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Crowded Subways? Yes, in Neighborhoods Where People Have to Go to Work

“I think I was more worried to go back out in July than I was before the lockdown,” said Ms. Coyoc. “After being home and looking at the news on a daily basis and seeing so many deaths, that’s got me scared.”

Since then both women say their concerns about commuting have been allayed after a scientific consensus emerged that the risk of coronavirus transmission on the subway was not as high as many assumed at the start of the pandemic, as long as riders wear masks and crowding remains minimal.

But with coronavirus cases climbing yet again in New York, threatening another shutdown, many riders have renewed concerns about their safety on trains, where they have less control over their surroundings and the safety precautions others are taking.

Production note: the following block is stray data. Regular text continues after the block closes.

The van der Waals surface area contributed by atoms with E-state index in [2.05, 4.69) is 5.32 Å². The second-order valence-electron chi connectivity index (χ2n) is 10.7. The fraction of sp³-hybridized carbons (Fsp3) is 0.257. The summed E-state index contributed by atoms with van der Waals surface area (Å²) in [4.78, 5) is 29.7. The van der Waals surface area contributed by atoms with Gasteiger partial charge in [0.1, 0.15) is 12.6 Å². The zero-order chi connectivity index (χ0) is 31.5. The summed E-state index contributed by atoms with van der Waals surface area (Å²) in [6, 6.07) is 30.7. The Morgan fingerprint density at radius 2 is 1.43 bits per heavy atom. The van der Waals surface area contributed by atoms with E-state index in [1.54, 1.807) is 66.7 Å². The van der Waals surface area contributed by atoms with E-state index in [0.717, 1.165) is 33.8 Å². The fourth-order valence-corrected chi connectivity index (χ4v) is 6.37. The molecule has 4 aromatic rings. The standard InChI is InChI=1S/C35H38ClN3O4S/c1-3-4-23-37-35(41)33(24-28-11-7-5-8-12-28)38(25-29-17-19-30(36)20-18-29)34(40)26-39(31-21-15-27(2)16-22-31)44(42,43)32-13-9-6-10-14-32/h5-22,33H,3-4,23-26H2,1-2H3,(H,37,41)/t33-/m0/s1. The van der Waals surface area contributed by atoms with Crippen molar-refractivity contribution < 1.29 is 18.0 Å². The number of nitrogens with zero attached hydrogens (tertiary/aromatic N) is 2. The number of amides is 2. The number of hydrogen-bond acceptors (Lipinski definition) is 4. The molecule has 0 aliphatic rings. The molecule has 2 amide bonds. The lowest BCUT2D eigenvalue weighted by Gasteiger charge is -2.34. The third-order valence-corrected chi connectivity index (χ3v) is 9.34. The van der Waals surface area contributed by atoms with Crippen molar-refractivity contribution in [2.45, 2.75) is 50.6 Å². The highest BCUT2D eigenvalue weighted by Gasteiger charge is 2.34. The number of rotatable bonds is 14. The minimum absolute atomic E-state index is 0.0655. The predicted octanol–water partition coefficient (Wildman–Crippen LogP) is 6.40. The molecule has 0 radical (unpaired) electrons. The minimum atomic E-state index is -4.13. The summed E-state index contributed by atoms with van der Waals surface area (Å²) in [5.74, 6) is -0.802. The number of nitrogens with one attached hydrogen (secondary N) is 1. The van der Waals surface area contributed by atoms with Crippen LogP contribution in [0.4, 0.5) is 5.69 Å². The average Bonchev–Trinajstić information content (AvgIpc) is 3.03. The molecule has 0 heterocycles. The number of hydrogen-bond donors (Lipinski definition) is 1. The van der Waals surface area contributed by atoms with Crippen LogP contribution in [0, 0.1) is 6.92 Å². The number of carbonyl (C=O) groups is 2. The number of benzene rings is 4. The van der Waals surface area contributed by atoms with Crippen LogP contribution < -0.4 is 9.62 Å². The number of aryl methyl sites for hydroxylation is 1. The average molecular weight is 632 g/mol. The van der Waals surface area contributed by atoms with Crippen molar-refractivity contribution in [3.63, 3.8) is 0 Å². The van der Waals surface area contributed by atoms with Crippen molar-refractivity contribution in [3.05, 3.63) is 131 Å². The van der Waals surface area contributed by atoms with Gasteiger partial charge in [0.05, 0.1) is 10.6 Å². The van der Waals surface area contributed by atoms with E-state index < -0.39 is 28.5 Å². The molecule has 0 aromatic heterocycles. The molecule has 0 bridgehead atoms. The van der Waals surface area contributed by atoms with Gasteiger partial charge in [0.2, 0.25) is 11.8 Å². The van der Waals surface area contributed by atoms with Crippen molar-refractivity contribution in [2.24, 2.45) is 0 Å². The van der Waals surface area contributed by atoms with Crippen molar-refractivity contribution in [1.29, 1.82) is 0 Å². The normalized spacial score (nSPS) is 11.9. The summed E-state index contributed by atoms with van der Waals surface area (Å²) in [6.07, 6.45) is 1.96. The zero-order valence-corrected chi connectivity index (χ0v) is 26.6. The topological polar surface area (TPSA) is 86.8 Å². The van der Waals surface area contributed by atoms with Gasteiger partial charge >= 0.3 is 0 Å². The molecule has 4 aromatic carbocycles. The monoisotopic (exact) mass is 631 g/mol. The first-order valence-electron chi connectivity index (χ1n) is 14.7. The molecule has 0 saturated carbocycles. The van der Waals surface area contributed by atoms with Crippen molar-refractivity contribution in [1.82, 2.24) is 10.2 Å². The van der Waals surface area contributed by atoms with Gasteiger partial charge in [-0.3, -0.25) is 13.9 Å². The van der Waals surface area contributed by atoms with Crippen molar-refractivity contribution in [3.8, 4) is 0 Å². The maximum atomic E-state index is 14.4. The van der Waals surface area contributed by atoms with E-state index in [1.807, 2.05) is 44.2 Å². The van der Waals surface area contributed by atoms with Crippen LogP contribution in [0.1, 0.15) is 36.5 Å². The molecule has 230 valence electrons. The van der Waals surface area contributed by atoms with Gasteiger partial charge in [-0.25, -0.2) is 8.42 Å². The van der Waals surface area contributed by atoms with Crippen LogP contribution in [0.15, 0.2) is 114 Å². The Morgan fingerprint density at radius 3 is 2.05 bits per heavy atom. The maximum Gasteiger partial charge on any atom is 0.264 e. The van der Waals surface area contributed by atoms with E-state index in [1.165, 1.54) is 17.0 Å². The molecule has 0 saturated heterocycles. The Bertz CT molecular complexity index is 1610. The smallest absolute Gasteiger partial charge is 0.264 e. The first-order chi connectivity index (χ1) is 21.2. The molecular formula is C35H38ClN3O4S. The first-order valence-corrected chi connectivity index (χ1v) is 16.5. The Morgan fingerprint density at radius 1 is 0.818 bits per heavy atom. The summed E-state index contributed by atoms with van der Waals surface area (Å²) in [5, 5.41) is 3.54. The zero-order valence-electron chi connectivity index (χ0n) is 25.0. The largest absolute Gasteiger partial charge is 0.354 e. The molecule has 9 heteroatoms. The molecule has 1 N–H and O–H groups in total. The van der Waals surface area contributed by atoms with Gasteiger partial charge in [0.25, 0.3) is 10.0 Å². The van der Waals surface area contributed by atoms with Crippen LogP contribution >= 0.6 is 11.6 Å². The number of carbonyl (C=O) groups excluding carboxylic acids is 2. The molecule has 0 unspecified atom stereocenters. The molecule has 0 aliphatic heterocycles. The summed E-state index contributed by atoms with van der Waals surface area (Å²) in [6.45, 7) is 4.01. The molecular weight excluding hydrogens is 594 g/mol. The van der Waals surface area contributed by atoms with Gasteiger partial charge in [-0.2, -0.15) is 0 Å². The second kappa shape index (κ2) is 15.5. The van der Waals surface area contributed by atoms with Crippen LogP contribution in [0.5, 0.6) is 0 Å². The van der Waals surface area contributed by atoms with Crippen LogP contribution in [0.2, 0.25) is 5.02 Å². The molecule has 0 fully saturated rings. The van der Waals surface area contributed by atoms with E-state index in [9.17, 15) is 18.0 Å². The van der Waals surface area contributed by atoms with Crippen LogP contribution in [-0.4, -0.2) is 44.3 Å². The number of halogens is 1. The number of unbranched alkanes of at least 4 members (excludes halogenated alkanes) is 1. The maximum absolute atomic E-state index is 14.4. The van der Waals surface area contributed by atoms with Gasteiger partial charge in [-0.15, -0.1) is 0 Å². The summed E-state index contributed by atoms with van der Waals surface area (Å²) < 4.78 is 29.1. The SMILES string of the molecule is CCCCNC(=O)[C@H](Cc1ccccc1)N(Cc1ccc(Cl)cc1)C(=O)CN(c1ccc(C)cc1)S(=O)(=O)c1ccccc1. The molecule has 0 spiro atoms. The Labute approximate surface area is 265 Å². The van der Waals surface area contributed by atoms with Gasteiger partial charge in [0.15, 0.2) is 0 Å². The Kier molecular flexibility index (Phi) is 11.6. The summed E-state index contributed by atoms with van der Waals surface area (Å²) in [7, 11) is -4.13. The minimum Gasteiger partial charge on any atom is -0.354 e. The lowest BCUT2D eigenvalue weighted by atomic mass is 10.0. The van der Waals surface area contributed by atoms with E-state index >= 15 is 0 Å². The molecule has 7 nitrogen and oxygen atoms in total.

“At work we are distanced, I’m never really close to anyone,” said Walter Fernandez, 26, who works as a cleaner in an office building in Brooklyn and was sent home at the height of the pandemic. “But here all of the seats are full, you’re right up against everyone and people aren’t always wearing masks.”

Earlier this summer he was called back to work, but decided against returning for fear of bringing the virus home to his mother, who lives with him in Woodhaven. But in August, with cases falling in the city, she returned to her work as a housekeeper and he returned to the office he cleans.

As cases creep up, so has Mr. Fernandez’s anxiety. “I don’t even want to think about it,” he said.

Ten minutes down the J line, Sayda Ighmor, 35, sat on a wooden bench at 111th Street Station on her way to work as a home health aide. Every morning Ms. Ighmor takes the train five stops and then gets on the Q54 bus to get to work, which is the most nerve-racking part of her day.

“It’s so crowded on the buses — even more than the train — and some people still don’t wear masks,” she said.

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